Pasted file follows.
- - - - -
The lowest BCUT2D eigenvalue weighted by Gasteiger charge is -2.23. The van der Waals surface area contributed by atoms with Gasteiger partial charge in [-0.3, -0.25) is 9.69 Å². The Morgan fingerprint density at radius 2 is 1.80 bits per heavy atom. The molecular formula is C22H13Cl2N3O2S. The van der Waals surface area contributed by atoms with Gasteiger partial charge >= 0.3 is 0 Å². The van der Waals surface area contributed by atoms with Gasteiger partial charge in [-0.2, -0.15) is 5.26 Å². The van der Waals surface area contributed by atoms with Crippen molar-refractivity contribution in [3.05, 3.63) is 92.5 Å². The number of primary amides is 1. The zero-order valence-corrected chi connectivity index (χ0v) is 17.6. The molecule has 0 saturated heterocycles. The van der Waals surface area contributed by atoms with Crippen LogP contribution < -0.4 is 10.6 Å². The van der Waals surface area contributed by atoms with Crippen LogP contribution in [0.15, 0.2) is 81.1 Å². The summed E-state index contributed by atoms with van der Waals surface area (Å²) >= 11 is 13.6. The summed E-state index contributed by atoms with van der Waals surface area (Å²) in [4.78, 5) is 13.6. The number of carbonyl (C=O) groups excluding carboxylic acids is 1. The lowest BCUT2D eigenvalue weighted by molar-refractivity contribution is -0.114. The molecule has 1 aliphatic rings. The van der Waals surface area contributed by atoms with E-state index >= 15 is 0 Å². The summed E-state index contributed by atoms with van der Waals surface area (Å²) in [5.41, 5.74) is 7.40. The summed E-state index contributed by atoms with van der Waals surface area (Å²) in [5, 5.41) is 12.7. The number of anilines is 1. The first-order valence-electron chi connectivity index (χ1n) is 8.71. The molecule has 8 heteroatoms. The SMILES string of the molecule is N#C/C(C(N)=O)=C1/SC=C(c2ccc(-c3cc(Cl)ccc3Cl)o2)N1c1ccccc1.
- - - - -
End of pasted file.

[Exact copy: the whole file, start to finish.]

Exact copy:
The lowest BCUT2D eigenvalue weighted by Gasteiger charge is -2.23. The van der Waals surface area contributed by atoms with Gasteiger partial charge in [-0.3, -0.25) is 9.69 Å². The Morgan fingerprint density at radius 2 is 1.80 bits per heavy atom. The molecular formula is C22H13Cl2N3O2S. The van der Waals surface area contributed by atoms with Gasteiger partial charge >= 0.3 is 0 Å². The van der Waals surface area contributed by atoms with Gasteiger partial charge in [-0.2, -0.15) is 5.26 Å². The van der Waals surface area contributed by atoms with Crippen molar-refractivity contribution in [3.05, 3.63) is 92.5 Å². The number of primary amides is 1. The zero-order valence-corrected chi connectivity index (χ0v) is 17.6. The molecule has 0 saturated heterocycles. The van der Waals surface area contributed by atoms with Crippen LogP contribution < -0.4 is 10.6 Å². The van der Waals surface area contributed by atoms with Crippen LogP contribution in [0.15, 0.2) is 81.1 Å². The summed E-state index contributed by atoms with van der Waals surface area (Å²) >= 11 is 13.6. The summed E-state index contributed by atoms with van der Waals surface area (Å²) in [4.78, 5) is 13.6. The number of carbonyl (C=O) groups excluding carboxylic acids is 1. The lowest BCUT2D eigenvalue weighted by molar-refractivity contribution is -0.114. The molecule has 1 aliphatic rings. The van der Waals surface area contributed by atoms with E-state index >= 15 is 0 Å². The summed E-state index contributed by atoms with van der Waals surface area (Å²) in [5.41, 5.74) is 7.40. The summed E-state index contributed by atoms with van der Waals surface area (Å²) in [5, 5.41) is 12.7. The number of anilines is 1. The first-order valence-electron chi connectivity index (χ1n) is 8.71. The molecule has 8 heteroatoms. The SMILES string of the molecule is N#C/C(C(N)=O)=C1/SC=C(c2ccc(-c3cc(Cl)ccc3Cl)o2)N1c1ccccc1.